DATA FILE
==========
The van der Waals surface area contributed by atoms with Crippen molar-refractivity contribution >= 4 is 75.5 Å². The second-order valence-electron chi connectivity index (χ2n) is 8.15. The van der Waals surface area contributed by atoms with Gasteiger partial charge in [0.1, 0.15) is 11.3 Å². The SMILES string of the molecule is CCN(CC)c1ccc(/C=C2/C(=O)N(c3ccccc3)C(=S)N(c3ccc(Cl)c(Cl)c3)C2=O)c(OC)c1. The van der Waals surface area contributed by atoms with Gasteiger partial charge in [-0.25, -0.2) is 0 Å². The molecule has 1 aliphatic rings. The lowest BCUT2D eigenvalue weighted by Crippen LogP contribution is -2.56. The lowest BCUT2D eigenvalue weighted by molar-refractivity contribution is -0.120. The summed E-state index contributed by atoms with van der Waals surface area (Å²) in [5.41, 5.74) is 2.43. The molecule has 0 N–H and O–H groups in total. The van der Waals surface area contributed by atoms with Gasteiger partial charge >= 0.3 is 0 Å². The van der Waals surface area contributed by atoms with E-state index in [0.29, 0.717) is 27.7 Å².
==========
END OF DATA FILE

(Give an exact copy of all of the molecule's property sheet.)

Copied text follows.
The van der Waals surface area contributed by atoms with Crippen molar-refractivity contribution >= 4 is 75.5 Å². The second-order valence-electron chi connectivity index (χ2n) is 8.15. The van der Waals surface area contributed by atoms with Gasteiger partial charge in [0.1, 0.15) is 11.3 Å². The SMILES string of the molecule is CCN(CC)c1ccc(/C=C2/C(=O)N(c3ccccc3)C(=S)N(c3ccc(Cl)c(Cl)c3)C2=O)c(OC)c1. The van der Waals surface area contributed by atoms with Gasteiger partial charge in [-0.25, -0.2) is 0 Å². The molecule has 1 aliphatic rings. The lowest BCUT2D eigenvalue weighted by Crippen LogP contribution is -2.56. The lowest BCUT2D eigenvalue weighted by molar-refractivity contribution is -0.120. The summed E-state index contributed by atoms with van der Waals surface area (Å²) in [5.41, 5.74) is 2.43. The molecule has 0 N–H and O–H groups in total. The van der Waals surface area contributed by atoms with Gasteiger partial charge >= 0.3 is 0 Å². The van der Waals surface area contributed by atoms with E-state index in [0.29, 0.717) is 27.7 Å².